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The world’s first feature film

Australia’s contributions to filmmaking are significant – for example, we were the first in the world to extend films to feature-long narratives. Very few people know that Australia is also responsible for the world’s first feature-length film – The Story of the Kelly Gang. It’s also the first ever film about Ned Kelly, the first in the bushranger film genre and the first full-length film to get lost…

First screened on Boxing Day 1906 at Melbourne’s Athenaeum Theatre, the film showcases the adventures and escapades of Ned Kelly and his infamous gang. It went on to run for seven weeks to a full house – it was a commercial success. According to one of the film’s producers, William Gibson, it eventually returned £25,000 to its backers. Keep in mind that it cost £1000 to make!

At the time, moving pictures were usually only 12 minutes in length – this movie went for over an hour, which was an amazing feat. Produced by the Taits, a family of prominent show businesspeople, it was financed by the Taits and Millar Johnson and William Gibson. Even though Johnson and Gibson were chemists, they owned a projector and had already started showing films all around Melbourne.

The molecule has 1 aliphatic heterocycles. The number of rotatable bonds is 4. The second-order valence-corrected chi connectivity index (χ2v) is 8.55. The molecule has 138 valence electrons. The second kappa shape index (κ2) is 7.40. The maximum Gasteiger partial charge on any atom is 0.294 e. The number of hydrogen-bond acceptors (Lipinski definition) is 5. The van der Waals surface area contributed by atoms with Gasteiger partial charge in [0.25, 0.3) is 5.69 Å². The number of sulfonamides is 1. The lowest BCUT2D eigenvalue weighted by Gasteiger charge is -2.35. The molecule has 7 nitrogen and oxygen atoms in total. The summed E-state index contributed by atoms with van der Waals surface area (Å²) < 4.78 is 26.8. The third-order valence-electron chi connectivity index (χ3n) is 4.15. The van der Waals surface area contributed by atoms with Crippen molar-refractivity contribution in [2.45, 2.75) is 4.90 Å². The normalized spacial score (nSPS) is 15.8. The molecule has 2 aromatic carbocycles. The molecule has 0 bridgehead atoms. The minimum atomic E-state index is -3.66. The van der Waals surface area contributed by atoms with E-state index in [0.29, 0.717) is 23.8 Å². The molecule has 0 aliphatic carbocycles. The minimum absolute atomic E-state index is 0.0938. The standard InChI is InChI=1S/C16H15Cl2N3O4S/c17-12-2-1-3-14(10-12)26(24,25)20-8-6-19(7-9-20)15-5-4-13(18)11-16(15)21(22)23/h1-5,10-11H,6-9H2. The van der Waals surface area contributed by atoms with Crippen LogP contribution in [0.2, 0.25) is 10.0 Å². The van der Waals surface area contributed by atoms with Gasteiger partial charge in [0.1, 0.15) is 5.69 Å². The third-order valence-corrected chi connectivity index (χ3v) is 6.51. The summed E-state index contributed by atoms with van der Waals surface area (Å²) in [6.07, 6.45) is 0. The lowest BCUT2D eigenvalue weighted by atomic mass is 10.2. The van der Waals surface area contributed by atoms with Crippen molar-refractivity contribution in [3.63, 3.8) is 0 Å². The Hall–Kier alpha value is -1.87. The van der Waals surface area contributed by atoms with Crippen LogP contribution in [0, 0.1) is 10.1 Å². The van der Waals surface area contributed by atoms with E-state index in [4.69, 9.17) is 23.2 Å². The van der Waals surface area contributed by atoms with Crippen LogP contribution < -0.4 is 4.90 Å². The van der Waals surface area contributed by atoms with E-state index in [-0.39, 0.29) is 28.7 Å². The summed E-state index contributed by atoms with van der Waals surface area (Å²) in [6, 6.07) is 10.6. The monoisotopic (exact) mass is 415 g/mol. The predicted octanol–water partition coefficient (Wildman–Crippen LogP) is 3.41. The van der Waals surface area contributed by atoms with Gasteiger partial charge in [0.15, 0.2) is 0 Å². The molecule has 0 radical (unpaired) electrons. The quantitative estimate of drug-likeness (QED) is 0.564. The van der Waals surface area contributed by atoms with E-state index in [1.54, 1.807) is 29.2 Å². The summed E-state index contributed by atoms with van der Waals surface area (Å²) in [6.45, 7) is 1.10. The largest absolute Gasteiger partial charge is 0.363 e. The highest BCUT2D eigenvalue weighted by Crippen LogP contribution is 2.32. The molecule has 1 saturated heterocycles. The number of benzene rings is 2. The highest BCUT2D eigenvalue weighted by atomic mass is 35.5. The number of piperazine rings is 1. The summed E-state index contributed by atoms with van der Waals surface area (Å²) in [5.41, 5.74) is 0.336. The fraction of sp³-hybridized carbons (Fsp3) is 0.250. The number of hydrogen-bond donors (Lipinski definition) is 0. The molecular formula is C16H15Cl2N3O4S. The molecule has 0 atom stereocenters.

Apart from being ‘the longest film ever made’, it is also one of the earliest examples of government film censorship. It was controversial due to its portrayal of the police in a negative light and its sympathetic approach towards the Kelly gang. The Victorian Government tried to censor the film, but filmgoers were keen to see the film and were not deterred. In April 1912, the Victorian Government banned a revised version of the film from being screened – authorities blamed the film for rising crime. Even though the film was so successful, it was thought completely lost by the mid 1940s. According to the National Film and Sound Archive, more than 90 per cent of all Australian films made during the pre-1930 silent era are now missing. Over the last few decades, bits and pieces of the film have been found through chance discoveries and secret donors. There is now a 20-minute-long segment left of the original film that gives current viewers insight into what watching the film would have been like at the time. It shows us how important Australia is in the global history of filmmaking, and how it has innovated filmmaking from the very start.

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